Blake, Stephen & John, Andrew
The World According To Heavy Metal (Book Review)
Released: 2002, Michael OMara Books Unlimited
I find it difficult to review general pop culture reference guides to Heavy Metal because after being immersed in the culture and lifestyle for 30 years, these books seem to carry little value for me. However, I don’t want to arbitrarily dismiss books like THE WORLD ACCORDING TO HEAVY METAL because they serve a purpose; namely an introduction to the genre. The British reference guide to Heavy Metal was first published in 2002. It is an undersized hardcover with a nice dust-jacket with a picture of a very young Zakk Wylde, sans beard. It doesn’t have any pictures but it is nicely laid out across 161 pages and five chapters and a brief bibliography.
The whole book has a loose, fun feel with lots of quirky quotations from various people. The book opens with a very brief, sloppy history of Heavy Metal but a nice intro nonetheless. Next comes some genre definitions and the authors are not afraid to poke fun at genres. For example the entry for ‘gore Metal’ simply reads, ‘This is gross. It’s a form of death or grindcore but takes the subject matter for it’s lyrics from pathology manuals and medical texts.’ (p. 45) Chapter three is a selection of miscellaneous trivia with commentary on homosexuality in Metal, Lars Ulrich’s art collection and quotes from various artists about the terrorist attacks on Sept 11, 2001. It’s an odd mix of facts but delivered in an entertaining fashion.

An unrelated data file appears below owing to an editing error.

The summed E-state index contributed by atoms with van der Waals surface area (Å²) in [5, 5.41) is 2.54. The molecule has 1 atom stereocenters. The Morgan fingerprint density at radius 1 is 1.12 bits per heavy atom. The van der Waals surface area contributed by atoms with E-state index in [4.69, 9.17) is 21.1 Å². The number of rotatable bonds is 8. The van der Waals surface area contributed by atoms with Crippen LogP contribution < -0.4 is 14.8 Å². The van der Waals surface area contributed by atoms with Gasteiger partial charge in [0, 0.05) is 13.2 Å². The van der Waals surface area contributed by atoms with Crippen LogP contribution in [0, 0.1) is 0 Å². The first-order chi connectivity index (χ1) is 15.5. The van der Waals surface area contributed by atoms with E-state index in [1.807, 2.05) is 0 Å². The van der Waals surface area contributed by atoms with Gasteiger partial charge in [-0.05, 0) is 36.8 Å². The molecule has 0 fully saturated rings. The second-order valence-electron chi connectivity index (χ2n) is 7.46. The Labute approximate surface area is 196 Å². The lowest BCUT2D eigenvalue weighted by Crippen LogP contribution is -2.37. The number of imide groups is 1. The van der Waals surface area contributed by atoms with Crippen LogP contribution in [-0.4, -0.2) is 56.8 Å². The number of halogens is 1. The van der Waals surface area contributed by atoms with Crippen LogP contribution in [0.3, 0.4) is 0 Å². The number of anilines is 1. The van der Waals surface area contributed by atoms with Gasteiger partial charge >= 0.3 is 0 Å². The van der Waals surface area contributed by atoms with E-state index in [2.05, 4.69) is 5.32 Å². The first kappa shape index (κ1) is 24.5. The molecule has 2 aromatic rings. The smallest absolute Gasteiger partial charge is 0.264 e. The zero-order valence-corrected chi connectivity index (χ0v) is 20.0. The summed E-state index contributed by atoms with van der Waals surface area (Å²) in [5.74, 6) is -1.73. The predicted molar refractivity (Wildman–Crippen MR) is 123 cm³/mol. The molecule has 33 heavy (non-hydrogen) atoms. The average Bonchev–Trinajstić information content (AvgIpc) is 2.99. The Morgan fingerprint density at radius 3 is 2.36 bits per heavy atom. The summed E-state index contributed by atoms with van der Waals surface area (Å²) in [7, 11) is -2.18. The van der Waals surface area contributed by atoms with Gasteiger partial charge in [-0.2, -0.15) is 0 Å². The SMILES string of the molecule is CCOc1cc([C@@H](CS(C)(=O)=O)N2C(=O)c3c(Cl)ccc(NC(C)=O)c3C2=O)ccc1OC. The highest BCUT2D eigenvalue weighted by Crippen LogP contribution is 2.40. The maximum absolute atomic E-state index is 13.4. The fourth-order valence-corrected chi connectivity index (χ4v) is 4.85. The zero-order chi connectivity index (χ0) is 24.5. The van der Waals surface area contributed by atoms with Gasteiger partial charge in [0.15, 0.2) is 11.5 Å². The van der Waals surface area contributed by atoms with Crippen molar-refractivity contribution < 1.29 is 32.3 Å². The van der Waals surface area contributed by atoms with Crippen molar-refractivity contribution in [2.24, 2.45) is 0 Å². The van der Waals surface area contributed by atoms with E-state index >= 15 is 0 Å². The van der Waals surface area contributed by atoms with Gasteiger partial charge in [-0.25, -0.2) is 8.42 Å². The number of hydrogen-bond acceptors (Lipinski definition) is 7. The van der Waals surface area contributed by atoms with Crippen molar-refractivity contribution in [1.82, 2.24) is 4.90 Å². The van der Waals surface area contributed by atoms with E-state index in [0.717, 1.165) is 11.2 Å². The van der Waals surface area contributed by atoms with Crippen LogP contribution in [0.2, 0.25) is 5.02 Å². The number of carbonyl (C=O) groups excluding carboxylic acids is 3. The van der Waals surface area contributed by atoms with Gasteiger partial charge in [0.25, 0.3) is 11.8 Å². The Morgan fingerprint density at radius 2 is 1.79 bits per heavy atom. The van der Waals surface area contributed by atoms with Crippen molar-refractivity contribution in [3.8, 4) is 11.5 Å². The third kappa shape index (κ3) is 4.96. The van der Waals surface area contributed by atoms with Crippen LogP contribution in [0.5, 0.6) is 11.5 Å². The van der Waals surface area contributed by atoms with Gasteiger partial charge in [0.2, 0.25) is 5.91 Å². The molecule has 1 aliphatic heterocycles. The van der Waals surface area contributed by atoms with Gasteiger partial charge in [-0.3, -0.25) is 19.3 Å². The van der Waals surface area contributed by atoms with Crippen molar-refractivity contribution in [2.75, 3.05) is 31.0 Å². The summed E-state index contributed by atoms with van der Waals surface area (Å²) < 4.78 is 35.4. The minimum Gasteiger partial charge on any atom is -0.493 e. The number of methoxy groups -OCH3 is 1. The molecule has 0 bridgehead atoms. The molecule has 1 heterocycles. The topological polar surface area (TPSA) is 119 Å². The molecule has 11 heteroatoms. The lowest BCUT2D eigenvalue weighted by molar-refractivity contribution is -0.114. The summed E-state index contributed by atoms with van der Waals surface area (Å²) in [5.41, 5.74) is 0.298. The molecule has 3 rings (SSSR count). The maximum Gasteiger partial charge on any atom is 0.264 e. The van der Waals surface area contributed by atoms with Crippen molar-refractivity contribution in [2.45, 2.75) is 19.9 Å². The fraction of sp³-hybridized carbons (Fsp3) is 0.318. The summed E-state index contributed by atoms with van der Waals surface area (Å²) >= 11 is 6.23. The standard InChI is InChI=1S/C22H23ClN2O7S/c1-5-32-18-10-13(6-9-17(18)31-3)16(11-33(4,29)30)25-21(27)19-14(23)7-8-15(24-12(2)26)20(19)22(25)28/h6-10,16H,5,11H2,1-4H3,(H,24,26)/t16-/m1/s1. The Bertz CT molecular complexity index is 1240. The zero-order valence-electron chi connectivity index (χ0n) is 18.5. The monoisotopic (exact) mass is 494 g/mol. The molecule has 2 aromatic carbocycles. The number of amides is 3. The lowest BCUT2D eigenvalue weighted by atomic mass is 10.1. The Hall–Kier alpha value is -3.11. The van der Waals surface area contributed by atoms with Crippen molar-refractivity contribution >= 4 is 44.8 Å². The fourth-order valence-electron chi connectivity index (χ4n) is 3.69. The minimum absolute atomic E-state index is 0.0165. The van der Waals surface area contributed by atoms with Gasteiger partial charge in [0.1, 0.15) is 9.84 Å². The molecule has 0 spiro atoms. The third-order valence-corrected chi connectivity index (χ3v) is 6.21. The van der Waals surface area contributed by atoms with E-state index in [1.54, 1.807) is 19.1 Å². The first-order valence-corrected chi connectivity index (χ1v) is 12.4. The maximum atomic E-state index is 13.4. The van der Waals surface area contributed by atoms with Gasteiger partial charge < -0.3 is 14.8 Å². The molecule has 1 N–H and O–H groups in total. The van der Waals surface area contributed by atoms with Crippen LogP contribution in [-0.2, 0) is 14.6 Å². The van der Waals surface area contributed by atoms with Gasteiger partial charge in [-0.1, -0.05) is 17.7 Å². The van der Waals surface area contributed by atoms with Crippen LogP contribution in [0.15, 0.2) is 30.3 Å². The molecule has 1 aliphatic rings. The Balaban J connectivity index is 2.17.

Section four contains very, very brief biographies of about 80 bands. Naturally it would be impossible to be comprehensive but they do have a good selection of bands from the 70’s, 80’s and 90’s and a wide variety of genres. Of course bios of all the big bands (Maiden Priest) are included but there are a few nice surprises like mini bio’s of Pungent Stench and Lord Weird Slough Feg. For example under the letter ‘B’ you get bios on Bal-Sagoth, Bathory, Benediction, Black Sabbath, Body Count, Bolt Thrower, Bon Jovi and Burzum! There is a heavy British focus with 20 of the 80 bands (25 %) coming from England.
Of course there are lots of minor technical mistakes littered through the book, such as Dark Angel is from America, not the UK and the name of the third Sabbat album is Mourning has Broken (not Morning) but only a die-hard fan would notice these errors. The book finishes with a 15-page focus on Ozzy Osbourne and his career. There doesn't seem to be much focus, the book is kinda of scattered; it has some history, some trivia, some opinion/editorial and is all over the place.
Despite the fact that THE WORLD ACCORDING TO HEAVY METAL is now a decade out of date, probably out of print, and aimed at a younger audience, it’s still a fun little quick-read guide to the genre. For collectors only.